I Promise Not To Track You

Wanting to protect consumers from receiving targeted ads based on their behavior isn't new, but earlier this week Google and Mozilla separately announced browser tools to block this type of activity across the Web.

While Google released the Chrome extension Keep My Opt-Outs, Mozilla said it would continue to work on a tool added to the Firefox browser.

In a recent blog post Alex Fowler, Mozilla's technology and privacy officer, explains the "first of many steps" the company is taking to allow users to opt out of behavioral targeting: "a feature that allows users to set a browser preference that will broadcast their desire to opt-out of third party, advertising-based tracking by transmitting a Do Not Track HTTP header with every click or page view in Firefox" -- which owns about 20% of the global browser market, according to NetApplications.



Let's not forget that in December Microsoft announced Tracking Protection for Internet Explorer 9. The tool relies on lists users create of the sites in which they do not want to share information.

The downside, of course, to deleting or turning off tracking tools is that it gives us more irrelevant ads. No one's opposed to transparency and control, but would most Internet users prefer to be tracked -- to or pay for content?

Google, which owns about 10% of the global browser market, according to NetApplications, warns that installing the opt-out extension will likely create a cycle where the same ads repeatedly get served up -- a small price to pay, some believe, for keeping a little privacy and not having their habits tracked and recorded.

The companies building browsers simply want to integrate the privacy principles requested by the Federal Trade Commission. It's the idea that companies need to build into products consumer privacy features.

And just for good measure, allow me to call your attention to Data Privacy Day on Jan. 28. Yes, no fooling., Intel, Google, Microsoft, and VISA sponsor the day. Will you celebrate?

3 comments about "I Promise Not To Track You".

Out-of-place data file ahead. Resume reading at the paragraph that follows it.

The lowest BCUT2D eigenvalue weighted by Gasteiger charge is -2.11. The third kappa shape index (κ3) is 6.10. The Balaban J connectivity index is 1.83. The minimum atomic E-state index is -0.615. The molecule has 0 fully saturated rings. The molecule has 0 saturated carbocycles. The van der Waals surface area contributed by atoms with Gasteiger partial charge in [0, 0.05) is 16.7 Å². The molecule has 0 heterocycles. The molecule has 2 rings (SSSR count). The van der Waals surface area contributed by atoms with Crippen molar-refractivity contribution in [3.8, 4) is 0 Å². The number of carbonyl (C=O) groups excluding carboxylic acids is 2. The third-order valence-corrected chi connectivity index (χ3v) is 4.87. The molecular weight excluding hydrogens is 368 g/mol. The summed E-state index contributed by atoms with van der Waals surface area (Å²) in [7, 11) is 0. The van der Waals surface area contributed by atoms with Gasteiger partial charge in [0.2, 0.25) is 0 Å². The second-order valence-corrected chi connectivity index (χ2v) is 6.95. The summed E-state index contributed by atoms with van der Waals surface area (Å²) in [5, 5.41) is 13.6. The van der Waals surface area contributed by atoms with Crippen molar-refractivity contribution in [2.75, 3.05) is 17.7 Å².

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  1. Randy Pickard from Exceptional Shopping Sites, January 26, 2011 at 2:46 p.m.

    Laurie -A point that you touch upon that may have a significant impact on online advertising is that this change will inhibit frequency capping when serving ads to users that opt out of tracking. Banner blindness is already widespread, and it could become even worse among users that opt out of tracking if they are served the same ads repeatedly.

  2. Merri Grace McLeroy from Integrated Marketing Strategies LLC, January 27, 2011 at 12:27 p.m.

    Given that the search engines are in the ad sales and behavioral tracking business, it is doubtful most consumers will never be made aware of these new privacy choices. Interestingly, this effort to protect the privacy of consumers will simply increase the amount of irrelevant ads received. It's unfortunate the privacy patrol doesn't recognize the difference between providing better consumer services and invasive, unscrupulous voyeurism.

  3. Howie Goldfarb from Blue Star Strategic Marketing, January 27, 2011 at 9:01 p.m.

    This is pretty smart by Google. 1] They make money in Paid search first and foremost. So if ads are less effective because tracking is off, people have to search. 2] They make money with an ad network. The less effective the ads, the more Brands must spend to reach people. 3] Firefox. Adblocker ad on is downloaded 1 mil times per week. If they get people to come to Chrome from Firefox they can ensure selling ads inventory to these new eyeballs.

    Wicked smart huh?

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